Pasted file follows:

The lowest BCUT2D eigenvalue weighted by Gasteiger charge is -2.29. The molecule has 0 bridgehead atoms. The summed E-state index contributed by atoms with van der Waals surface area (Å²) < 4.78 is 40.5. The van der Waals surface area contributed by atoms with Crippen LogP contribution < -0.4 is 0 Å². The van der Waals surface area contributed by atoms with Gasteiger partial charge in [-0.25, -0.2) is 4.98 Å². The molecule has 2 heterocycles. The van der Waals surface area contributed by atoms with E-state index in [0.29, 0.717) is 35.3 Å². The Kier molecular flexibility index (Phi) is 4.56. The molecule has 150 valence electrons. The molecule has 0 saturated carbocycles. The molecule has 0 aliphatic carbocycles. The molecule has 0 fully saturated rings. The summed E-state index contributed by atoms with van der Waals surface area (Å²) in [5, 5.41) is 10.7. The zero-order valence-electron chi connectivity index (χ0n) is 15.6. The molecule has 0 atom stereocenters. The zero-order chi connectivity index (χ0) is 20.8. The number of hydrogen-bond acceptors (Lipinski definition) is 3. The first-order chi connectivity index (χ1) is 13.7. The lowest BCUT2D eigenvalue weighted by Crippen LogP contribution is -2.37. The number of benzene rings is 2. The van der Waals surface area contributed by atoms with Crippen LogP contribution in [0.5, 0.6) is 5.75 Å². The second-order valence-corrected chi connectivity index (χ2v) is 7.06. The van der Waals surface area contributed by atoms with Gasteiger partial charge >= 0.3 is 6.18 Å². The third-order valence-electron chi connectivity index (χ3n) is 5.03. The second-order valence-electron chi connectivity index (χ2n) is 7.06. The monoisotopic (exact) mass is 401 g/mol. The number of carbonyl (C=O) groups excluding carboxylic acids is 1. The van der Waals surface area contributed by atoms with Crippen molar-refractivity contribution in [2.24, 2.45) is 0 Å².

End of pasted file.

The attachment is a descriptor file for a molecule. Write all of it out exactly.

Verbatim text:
The lowest BCUT2D eigenvalue weighted by Gasteiger charge is -2.29. The molecule has 0 bridgehead atoms. The summed E-state index contributed by atoms with van der Waals surface area (Å²) < 4.78 is 40.5. The van der Waals surface area contributed by atoms with Crippen LogP contribution < -0.4 is 0 Å². The van der Waals surface area contributed by atoms with Gasteiger partial charge in [-0.25, -0.2) is 4.98 Å². The molecule has 2 heterocycles. The van der Waals surface area contributed by atoms with E-state index in [0.29, 0.717) is 35.3 Å². The Kier molecular flexibility index (Phi) is 4.56. The molecule has 150 valence electrons. The molecule has 0 saturated carbocycles. The molecule has 0 aliphatic carbocycles. The molecule has 0 fully saturated rings. The summed E-state index contributed by atoms with van der Waals surface area (Å²) in [5, 5.41) is 10.7. The zero-order valence-electron chi connectivity index (χ0n) is 15.6. The molecule has 0 atom stereocenters. The zero-order chi connectivity index (χ0) is 20.8. The number of hydrogen-bond acceptors (Lipinski definition) is 3. The first-order chi connectivity index (χ1) is 13.7. The lowest BCUT2D eigenvalue weighted by Crippen LogP contribution is -2.37. The number of benzene rings is 2. The van der Waals surface area contributed by atoms with Crippen LogP contribution in [0.5, 0.6) is 5.75 Å². The second-order valence-corrected chi connectivity index (χ2v) is 7.06. The van der Waals surface area contributed by atoms with Gasteiger partial charge >= 0.3 is 6.18 Å². The third-order valence-electron chi connectivity index (χ3n) is 5.03. The second-order valence-electron chi connectivity index (χ2n) is 7.06. The monoisotopic (exact) mass is 401 g/mol. The number of carbonyl (C=O) groups excluding carboxylic acids is 1. The van der Waals surface area contributed by atoms with Crippen molar-refractivity contribution in [2.24, 2.45) is 0 Å².